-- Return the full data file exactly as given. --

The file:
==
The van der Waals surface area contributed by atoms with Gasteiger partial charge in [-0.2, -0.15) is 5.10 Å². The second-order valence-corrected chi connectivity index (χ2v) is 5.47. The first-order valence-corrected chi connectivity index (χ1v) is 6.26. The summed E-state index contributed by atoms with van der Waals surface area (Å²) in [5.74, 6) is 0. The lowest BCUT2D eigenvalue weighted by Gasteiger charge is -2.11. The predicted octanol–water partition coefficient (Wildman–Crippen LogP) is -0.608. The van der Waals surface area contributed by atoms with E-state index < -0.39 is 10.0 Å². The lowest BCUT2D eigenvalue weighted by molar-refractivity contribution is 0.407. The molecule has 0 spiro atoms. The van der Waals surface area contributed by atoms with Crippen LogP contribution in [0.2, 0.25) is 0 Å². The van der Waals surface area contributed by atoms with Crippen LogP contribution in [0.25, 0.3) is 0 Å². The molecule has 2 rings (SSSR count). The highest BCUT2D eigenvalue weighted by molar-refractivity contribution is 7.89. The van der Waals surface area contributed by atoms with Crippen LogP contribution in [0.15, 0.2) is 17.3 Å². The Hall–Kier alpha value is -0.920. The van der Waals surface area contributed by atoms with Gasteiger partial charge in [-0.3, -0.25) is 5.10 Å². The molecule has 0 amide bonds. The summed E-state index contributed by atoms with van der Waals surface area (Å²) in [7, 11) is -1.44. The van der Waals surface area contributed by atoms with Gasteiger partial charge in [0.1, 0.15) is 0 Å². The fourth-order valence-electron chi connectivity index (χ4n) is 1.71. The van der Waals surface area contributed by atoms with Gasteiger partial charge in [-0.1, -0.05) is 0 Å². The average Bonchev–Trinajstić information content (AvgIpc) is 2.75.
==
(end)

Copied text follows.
The van der Waals surface area contributed by atoms with Gasteiger partial charge in [-0.2, -0.15) is 5.10 Å². The second-order valence-corrected chi connectivity index (χ2v) is 5.47. The first-order valence-corrected chi connectivity index (χ1v) is 6.26. The summed E-state index contributed by atoms with van der Waals surface area (Å²) in [5.74, 6) is 0. The lowest BCUT2D eigenvalue weighted by Gasteiger charge is -2.11. The predicted octanol–water partition coefficient (Wildman–Crippen LogP) is -0.608. The van der Waals surface area contributed by atoms with E-state index < -0.39 is 10.0 Å². The lowest BCUT2D eigenvalue weighted by molar-refractivity contribution is 0.407. The molecule has 0 spiro atoms. The van der Waals surface area contributed by atoms with Crippen LogP contribution in [0.2, 0.25) is 0 Å². The van der Waals surface area contributed by atoms with Crippen LogP contribution in [0.25, 0.3) is 0 Å². The molecule has 2 rings (SSSR count). The highest BCUT2D eigenvalue weighted by molar-refractivity contribution is 7.89. The van der Waals surface area contributed by atoms with Crippen LogP contribution in [0.15, 0.2) is 17.3 Å². The Hall–Kier alpha value is -0.920. The van der Waals surface area contributed by atoms with Gasteiger partial charge in [-0.3, -0.25) is 5.10 Å². The molecule has 0 amide bonds. The summed E-state index contributed by atoms with van der Waals surface area (Å²) in [7, 11) is -1.44. The van der Waals surface area contributed by atoms with Gasteiger partial charge in [0.1, 0.15) is 0 Å². The fourth-order valence-electron chi connectivity index (χ4n) is 1.71. The van der Waals surface area contributed by atoms with Gasteiger partial charge in [-0.1, -0.05) is 0 Å². The average Bonchev–Trinajstić information content (AvgIpc) is 2.75.